TAMPA — Keeping sex offenders far away from children is a popular idea for obvious reasons.
And the Hillsborough County Commission is considering a measure that would force sexual predators to live even farther from places where children gather than current law requires.
But experts say the proposal — modeled on restrictions enacted in Pasco County and across the country — is likely to make offenders more dangerous, not less.
The ordinance suggested by Commissioner Sandy Murman would prohibit sexual predators — with victims younger than 16 — from living within 2,500 feet of places where children congregate, including schools, playgrounds and libraries.
The ordinance would make living restrictions tougher than under state law mandating a 1,000-foot buffer.
“I want the community to be safe,” said Leo Cotter, a therapist who has treated sex offenders in Hillsborough and Pinellas Counties for more than 30 years. “I have three kids. I don’t like to see kids sexually abused, but the residency restrictions are not the way.”
Cotter and other experts say research resoundingly has shown that residency restrictions don’t reduce recidivism.
But they do make it difficult, sometimes impossible, for the offenders to find stable homes and maintain connections with support systems such as family, friends, mental health services and jobs. Without those supports, the offenders are more likely to commit crimes.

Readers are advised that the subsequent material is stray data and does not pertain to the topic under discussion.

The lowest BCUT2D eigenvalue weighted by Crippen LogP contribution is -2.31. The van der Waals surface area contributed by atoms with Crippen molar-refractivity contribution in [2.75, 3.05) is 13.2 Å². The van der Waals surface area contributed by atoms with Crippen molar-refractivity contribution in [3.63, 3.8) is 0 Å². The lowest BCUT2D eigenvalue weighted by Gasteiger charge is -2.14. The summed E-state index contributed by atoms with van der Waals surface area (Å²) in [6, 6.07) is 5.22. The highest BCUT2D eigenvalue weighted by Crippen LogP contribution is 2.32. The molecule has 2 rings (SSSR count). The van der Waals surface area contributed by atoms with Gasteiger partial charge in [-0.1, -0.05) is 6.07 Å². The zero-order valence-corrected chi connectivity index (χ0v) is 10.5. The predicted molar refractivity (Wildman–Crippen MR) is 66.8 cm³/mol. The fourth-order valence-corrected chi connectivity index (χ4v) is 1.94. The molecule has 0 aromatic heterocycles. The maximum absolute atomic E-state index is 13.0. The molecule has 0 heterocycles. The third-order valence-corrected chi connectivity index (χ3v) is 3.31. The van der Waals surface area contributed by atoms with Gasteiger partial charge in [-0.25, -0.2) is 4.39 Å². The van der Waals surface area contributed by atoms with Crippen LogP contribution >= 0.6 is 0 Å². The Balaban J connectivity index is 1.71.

The U.S. Department of Justice, for example, published a report last year that says research has concluded that residence restrictions do not decrease and are not a deterrent to sexual offenders committing new crimes. The Justice Department report also says research shows the restrictive laws meant many sexual offenders had to move despite limited housing options, particularly in urban areas.
This led to increased homelessness, loss of family support, and financial hardship.
❖ ❖ ❖
This is not the first time the Hillsborough County Commission has considered tightening residence restrictions for sex offenders. In 2007, commissioners brought in the sheriff’s office to help formulate a plan.
The sheriff’s office opposed increasing the buffer zones because deputies effectively had been monitoring the predators under the state statute. Deputies feared that if the distances grew, the predators would go underground, making monitoring harder.
Cotter said close monitoring of sex offenders is what makes the community safe.
“Residence restrictions doesn’t mean the guy can’t live next door to a family with six kids,” he said. “That’s the crazy thing about this. The idea appealed to people in the beginning, but the reality is it is not effective policy.”
Murman told The Tampa Tribune she is working with the sheriff’s office, too. Her proposal, she said, is merely a starting point and may wind up being different after all information is gathered.
Hillsborough Sheriff David Gee was not available to comment on the issue, said spokesman Larry McKinnon.
Tampa Police Department spokesman Stephen Hegarty said officials at the department had questions, including whether TPD would be expected to enforce the ordinance and whether sex offenders’ current residences would be grandfathered into the ordinance. “If they’re not, there’s going to be a lot of movement, which will make enforcement more difficult,” Hegarty said.